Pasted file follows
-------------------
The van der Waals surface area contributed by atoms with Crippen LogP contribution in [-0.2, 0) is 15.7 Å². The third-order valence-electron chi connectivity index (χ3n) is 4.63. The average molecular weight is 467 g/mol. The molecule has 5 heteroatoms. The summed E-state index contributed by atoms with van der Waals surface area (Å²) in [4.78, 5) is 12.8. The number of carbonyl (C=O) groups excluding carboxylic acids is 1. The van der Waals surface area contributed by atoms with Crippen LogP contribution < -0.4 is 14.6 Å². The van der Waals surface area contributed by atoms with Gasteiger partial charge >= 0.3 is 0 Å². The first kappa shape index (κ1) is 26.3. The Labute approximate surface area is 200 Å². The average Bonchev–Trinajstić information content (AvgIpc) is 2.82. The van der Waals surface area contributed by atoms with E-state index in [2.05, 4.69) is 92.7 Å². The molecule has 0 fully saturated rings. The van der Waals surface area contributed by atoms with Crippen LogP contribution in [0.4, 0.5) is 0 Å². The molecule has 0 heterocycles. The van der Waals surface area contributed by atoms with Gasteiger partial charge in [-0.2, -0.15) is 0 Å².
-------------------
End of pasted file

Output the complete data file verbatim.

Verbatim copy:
The van der Waals surface area contributed by atoms with Crippen LogP contribution in [-0.2, 0) is 15.7 Å². The third-order valence-electron chi connectivity index (χ3n) is 4.63. The average molecular weight is 467 g/mol. The molecule has 5 heteroatoms. The summed E-state index contributed by atoms with van der Waals surface area (Å²) in [4.78, 5) is 12.8. The number of carbonyl (C=O) groups excluding carboxylic acids is 1. The van der Waals surface area contributed by atoms with Crippen LogP contribution < -0.4 is 14.6 Å². The van der Waals surface area contributed by atoms with Gasteiger partial charge >= 0.3 is 0 Å². The first kappa shape index (κ1) is 26.3. The Labute approximate surface area is 200 Å². The average Bonchev–Trinajstić information content (AvgIpc) is 2.82. The van der Waals surface area contributed by atoms with E-state index in [2.05, 4.69) is 92.7 Å². The molecule has 0 fully saturated rings. The van der Waals surface area contributed by atoms with Crippen LogP contribution in [0.4, 0.5) is 0 Å². The molecule has 0 heterocycles. The van der Waals surface area contributed by atoms with Gasteiger partial charge in [-0.2, -0.15) is 0 Å².